Another route L&D nurses can take is to become certified nurse-midwives. That requires earning certified nurse-midwife and certified midwife designations through the American Midwifery Certification Board.

4. Earn Certifications

Another way to bolster your credentials as an RN is to earn a certification in your field of interest. For L&D nurses, that would usually be the Inpatient Obstetric Nursing (RNC-OB) certification through the National Certification Corporation. Becoming a certified labor and delivery nurse can give you an edge and make you more marketable.

>> Explore L&D Certification Review Materials*

What is the Career Outlook for Labor and Delivery Nurses?

With so many nurses coming into retirement age in the next decade, the nursing shortage is here to stay for a long time. And because L&D nursing is physically demanding, requiring long shifts, it’s particularly suited for new nurses who have to, in a sense, labor right alongside their patients.

In other words, as far as job prospects go, specializing in L&D will help power up your job security even more. To get an idea of just how many nurses will be needed, consider that theBureau of Labor Statistics predicts the field to grow 6 percent from 2022 to 2032, equating to almost 177,400 new nurses.

What are the Best Labor and Delivery Nurse Programs?

We selected an expert panel of nurses to determine the best nationwide labor and delivery nurse programs. Their methodical approach yielded 10 of the best L&D nurse programs available.

Methodology

This list is based on a number of factors, including:

  • Reputation
  • NCLEX pass rate
  • Tuition
  • Acceptance rate, when available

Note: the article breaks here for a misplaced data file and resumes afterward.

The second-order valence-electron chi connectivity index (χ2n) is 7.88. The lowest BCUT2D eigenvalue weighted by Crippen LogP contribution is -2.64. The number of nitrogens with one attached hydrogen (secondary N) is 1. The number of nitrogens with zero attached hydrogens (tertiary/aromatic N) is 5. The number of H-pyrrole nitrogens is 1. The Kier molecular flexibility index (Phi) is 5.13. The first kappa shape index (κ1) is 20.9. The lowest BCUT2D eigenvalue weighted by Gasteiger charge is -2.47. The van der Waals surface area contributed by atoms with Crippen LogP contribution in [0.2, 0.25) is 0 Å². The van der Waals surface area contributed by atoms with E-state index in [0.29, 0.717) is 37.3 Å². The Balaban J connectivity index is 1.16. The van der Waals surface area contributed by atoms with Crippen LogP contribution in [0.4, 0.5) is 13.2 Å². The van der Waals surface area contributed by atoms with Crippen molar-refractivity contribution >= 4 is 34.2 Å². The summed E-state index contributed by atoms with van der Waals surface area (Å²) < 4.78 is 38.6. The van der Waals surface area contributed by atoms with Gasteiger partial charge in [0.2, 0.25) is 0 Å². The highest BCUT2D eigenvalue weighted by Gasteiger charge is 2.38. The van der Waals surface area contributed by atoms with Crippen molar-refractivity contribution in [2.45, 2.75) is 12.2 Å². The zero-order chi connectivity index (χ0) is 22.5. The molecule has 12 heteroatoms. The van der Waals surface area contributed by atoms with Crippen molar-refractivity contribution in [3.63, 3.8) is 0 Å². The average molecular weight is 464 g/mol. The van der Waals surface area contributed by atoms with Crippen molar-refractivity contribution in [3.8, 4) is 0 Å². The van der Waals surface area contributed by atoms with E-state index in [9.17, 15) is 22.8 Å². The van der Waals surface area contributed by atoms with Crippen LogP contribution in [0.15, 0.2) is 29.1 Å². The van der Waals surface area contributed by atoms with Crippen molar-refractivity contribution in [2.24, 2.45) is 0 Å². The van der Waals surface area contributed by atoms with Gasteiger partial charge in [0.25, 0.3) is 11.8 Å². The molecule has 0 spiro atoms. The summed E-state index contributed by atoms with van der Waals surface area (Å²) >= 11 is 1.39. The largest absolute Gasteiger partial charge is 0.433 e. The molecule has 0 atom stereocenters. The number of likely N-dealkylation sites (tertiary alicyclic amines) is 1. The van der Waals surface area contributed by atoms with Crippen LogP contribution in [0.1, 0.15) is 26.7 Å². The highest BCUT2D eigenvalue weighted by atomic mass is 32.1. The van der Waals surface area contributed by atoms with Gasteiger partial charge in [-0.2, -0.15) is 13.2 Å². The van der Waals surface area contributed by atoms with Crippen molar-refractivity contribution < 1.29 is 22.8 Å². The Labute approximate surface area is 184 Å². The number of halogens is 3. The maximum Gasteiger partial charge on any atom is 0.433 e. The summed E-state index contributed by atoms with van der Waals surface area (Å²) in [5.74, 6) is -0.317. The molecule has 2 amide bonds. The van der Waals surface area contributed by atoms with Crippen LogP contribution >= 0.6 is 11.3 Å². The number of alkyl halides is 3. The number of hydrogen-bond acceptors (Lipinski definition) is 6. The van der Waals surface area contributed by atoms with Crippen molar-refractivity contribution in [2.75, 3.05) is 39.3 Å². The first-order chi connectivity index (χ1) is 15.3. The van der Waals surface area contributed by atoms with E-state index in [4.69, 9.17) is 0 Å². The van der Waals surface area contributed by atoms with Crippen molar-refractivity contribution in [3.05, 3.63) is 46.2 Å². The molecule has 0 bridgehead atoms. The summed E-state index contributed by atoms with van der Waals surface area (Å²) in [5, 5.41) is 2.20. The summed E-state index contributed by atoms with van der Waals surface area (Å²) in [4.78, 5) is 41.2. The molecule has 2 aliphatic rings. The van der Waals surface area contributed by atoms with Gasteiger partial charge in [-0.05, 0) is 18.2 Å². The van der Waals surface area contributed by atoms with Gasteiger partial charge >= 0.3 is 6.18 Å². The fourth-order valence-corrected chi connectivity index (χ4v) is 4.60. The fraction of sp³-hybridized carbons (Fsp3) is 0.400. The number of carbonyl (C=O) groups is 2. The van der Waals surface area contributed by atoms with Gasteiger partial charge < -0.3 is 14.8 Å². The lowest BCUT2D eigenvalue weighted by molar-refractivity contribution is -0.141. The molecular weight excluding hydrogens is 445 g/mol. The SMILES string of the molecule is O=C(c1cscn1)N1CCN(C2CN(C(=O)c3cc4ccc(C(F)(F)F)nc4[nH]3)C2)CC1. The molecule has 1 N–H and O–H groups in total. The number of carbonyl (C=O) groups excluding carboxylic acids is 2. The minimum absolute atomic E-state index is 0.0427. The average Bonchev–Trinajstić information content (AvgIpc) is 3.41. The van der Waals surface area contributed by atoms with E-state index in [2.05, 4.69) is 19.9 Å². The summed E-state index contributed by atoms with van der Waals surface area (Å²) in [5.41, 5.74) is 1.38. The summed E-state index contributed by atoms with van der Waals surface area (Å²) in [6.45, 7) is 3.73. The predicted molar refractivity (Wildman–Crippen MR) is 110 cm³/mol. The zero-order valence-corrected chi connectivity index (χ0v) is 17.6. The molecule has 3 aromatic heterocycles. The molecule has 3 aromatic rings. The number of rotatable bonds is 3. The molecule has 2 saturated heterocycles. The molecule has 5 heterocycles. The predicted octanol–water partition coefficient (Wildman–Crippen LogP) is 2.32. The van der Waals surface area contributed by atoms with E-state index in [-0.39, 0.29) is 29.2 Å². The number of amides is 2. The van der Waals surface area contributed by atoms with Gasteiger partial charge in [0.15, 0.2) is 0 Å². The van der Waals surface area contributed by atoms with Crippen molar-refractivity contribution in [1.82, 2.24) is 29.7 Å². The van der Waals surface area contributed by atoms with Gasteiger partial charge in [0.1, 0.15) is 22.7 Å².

• Only ACEN or CCNE-accredited schools are eligible

Labor and delivery nurses complete various levels of education, so this list takes into account all degree levels.

Nurse Panel

Our selection panel is made up of 3 Registered Nurses with years of experience and multiple degrees:

  • Tracy Everhart, MSN, RN, CNS
  • Tyler Faust, MSN, RN
  • Kathleen Gaines, MSN, BSN, RN, BA, CBC

Because individual nursing pathways and careers take various forms, the following labor and delivery nurse programs are ranked in no particular order.

Top 10 Best Labor and Delivery Nurse Programs

1. University of Pennsylvania

  • Annual Tuition:$56,212
  • Online: No
  • Program Length: 4 years

Founded in 1740, the University of Pennsylvania is among the nation's oldest and most well-respected universities. With a low student-to-faculty ratio of 6:1, Penn students get a high level of one-on-one time with professors. Future labor and delivery nurses should consider the undergraduate BSN, a four-year degree with good NCLEX outcomes. Those looking to further their education should consider Penn's top-notch nurse-midwifery or women's health MSN programs.

2. University of Michigan Ann Arbor

  • Annual In-State Tuition: $7,925 Annual Out-of-State Tuition: $26,452
  • Online: No
  • Program Length: 4 years

While probably best known for its sports, the University of Michigan at Ann Arbor is also one of the best public universities. U-M boasts one of the best undergraduate nursing programs, a four-year, affordable BSN for Michigan residents. The university also offers several nurse-midwifery MSN options, so labor and delivery nurses can further specialize in their education and career. U-M graduates also join an extensive alumni network which could make it easier to gain labor and delivery experience early on in your career.

3. Columbia University

  • Annual Tuition: $89,858
  • Online: Yes
  • Program Length: 15 months

Located in New York City, Columbia University is known for regularly producing high-caliber graduates who become experts in their field. Those interested in becoming labor and delivery nurses through Columbia take a non-traditional route. The university offers a pre-licensure MSN for those with non-nursing undergraduate degrees. Earning an MSN could make it easier to land in labor and delivery early on. Columbia also offers a DNP in nurse-midwifery for those who want to earn the highest level of education possible.

4. University of Texas at Austin

  • Annual In-State Tuition: $12,040
  • Annual Out-of-State Tuition: $43,460